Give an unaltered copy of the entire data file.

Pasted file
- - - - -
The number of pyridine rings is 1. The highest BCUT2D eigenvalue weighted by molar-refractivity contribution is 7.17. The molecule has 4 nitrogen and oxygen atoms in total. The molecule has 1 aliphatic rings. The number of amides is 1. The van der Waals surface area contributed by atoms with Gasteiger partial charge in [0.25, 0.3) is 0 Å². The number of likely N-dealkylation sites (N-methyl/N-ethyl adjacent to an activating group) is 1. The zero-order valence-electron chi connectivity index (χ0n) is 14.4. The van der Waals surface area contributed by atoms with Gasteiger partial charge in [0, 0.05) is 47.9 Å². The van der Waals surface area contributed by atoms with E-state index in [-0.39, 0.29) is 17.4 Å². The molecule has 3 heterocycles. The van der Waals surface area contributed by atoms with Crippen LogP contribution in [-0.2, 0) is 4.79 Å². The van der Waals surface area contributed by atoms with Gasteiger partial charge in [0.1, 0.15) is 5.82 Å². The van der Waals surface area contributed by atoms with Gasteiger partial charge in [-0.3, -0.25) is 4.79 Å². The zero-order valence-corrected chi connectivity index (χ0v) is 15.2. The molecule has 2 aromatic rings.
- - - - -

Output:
The number of pyridine rings is 1. The highest BCUT2D eigenvalue weighted by molar-refractivity contribution is 7.17. The molecule has 4 nitrogen and oxygen atoms in total. The molecule has 1 aliphatic rings. The number of amides is 1. The van der Waals surface area contributed by atoms with Gasteiger partial charge in [0.25, 0.3) is 0 Å². The number of likely N-dealkylation sites (N-methyl/N-ethyl adjacent to an activating group) is 1. The zero-order valence-electron chi connectivity index (χ0n) is 14.4. The van der Waals surface area contributed by atoms with Gasteiger partial charge in [0, 0.05) is 47.9 Å². The van der Waals surface area contributed by atoms with E-state index in [-0.39, 0.29) is 17.4 Å². The molecule has 3 heterocycles. The van der Waals surface area contributed by atoms with Crippen LogP contribution in [-0.2, 0) is 4.79 Å². The van der Waals surface area contributed by atoms with Gasteiger partial charge in [0.1, 0.15) is 5.82 Å². The van der Waals surface area contributed by atoms with Gasteiger partial charge in [-0.3, -0.25) is 4.79 Å². The zero-order valence-corrected chi connectivity index (χ0v) is 15.2. The molecule has 2 aromatic rings.